Repairing an AVR DDS Signal Generator

Background

As far as I can tell, the first use of an AVR to do direct digital synthesis of an analog signal was by Jesper Hansen in 2001.  Mindaugas Marozas picked up the idea to create a stand-alone function generator in 2006. In 2008, Mindaugas published an improved version, which has become the basis of many homebrew projects, as well as a number of Chinese clones. Georg Latzel, DL6GL, gives a very nice and detailed rundown of the theory of operation (in German).

What’s wrong?

In December 2017, I purchased one of these clones on eBay. Unlike the projects linked above, this one does not require an external three-voltage power supply (+5V for digital logic, -12V/+12V for the op-amp rails). Instead, it uses a single DC barrel connector for (what I thought) +12V, deriving +5V with a 78L05, and -12V with an ICL7660.

ICL7660 pinout
ICL7660 pinout (from the Intersil / Renesas datasheet)

Avid readers of the ICL7660 datasheet will already have spotted the problem: The ICL7660 is specified only up to +10V. 1 With a 12V supply, it worked fine for about half an hour, then gave up. Now, the 5V part of the circuit (AVR, display, buttons, high speed digital output) still works fine, but the analog output appears completely dead. On pin 5 of the ICL7660 (VOUT), I measured +0.2ish Volt instead of the expected – V+. At least, the ICL7660 is socketed.2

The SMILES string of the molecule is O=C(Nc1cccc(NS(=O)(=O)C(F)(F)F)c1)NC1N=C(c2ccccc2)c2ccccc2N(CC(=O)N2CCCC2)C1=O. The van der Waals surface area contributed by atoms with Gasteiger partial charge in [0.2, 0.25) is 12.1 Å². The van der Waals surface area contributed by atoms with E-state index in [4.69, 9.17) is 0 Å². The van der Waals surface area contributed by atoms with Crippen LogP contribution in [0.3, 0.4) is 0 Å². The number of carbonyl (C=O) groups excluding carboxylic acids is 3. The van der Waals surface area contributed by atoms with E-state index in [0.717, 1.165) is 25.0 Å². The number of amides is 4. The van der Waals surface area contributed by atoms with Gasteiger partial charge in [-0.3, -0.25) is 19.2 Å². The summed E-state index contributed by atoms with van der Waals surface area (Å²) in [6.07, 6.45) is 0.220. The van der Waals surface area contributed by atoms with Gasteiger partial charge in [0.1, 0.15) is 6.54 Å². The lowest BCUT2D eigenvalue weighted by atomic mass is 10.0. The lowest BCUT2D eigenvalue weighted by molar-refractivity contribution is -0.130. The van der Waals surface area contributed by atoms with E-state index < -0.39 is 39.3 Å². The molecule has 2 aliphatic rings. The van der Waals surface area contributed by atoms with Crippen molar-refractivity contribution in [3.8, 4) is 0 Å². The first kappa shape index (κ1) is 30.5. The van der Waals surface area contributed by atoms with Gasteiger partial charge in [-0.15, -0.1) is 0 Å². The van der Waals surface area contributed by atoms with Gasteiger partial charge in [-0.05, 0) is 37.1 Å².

DDS board
The DDS board in question, with the display removed. Note that the ICL7660 is the only socketed chip. Also, note that it does say +12V above pin 8 of the ICL7660. If you bought the same board, and made the same mistake, this article is for you.

The Fix

Having replaced the ICL7760, I now get -9V at VOUT, for V+ = +9V, and the analog output works again.

And that’s all?

Fortunately, yes. I also bought a spare opamp, but I’m glad I didn’t need it. I still dread SMD desoldering.

Here are some nice pictures from the working signal generator:

The charge pump at work

ICL7660 charge pump capacitor voltages
ICL7660 charge pump capacitor voltages. For the first half of the cycle, CAP+ (yellow) is connected to V+, and CAP– (cyan) is connected to ground, charging the capacitor to V+. In the second half of the cycle, CAP+ is connected to ground instead, leaving CAP– at –(V+) to charge the charge reservoir capacitor at VOUT.

Some waveforms

AVR DDS: 1 kHz sine
AVR DDS: 1 kHz sine
AVR DDS: 1 kHz EGC waveform
AVR DDS: 1 kHz EGC waveform. This nicely shows of the ability to generate arbitrary waveforms through DDS, even though it is of very limited use.
AVR DDS: "noise"
AVR DDS: “noise”. Note that “noise” means a different, random 8-bit value output every 80us or so.
AVR DDS: 1 MHz high speed TTL
AVR DDS: 1 MHz high speed TTL. Note the 8 MHz and 16 MHz components visible in the high state.
AVR DDS: 8 MHz high speed TTL
AVR DDS: 8 MHz high speed TTL
  1. Using 12V would have required an ICL7760A, which our Chinese friends apparently considered to be too expensive. In small quantities, the price difference is about €0.90 from e.g. Reichelt.
  2. In fact, the ICL7660 is the only socketed chip on the entire board. Everything else is soldered SMD. Guess someone knew why…

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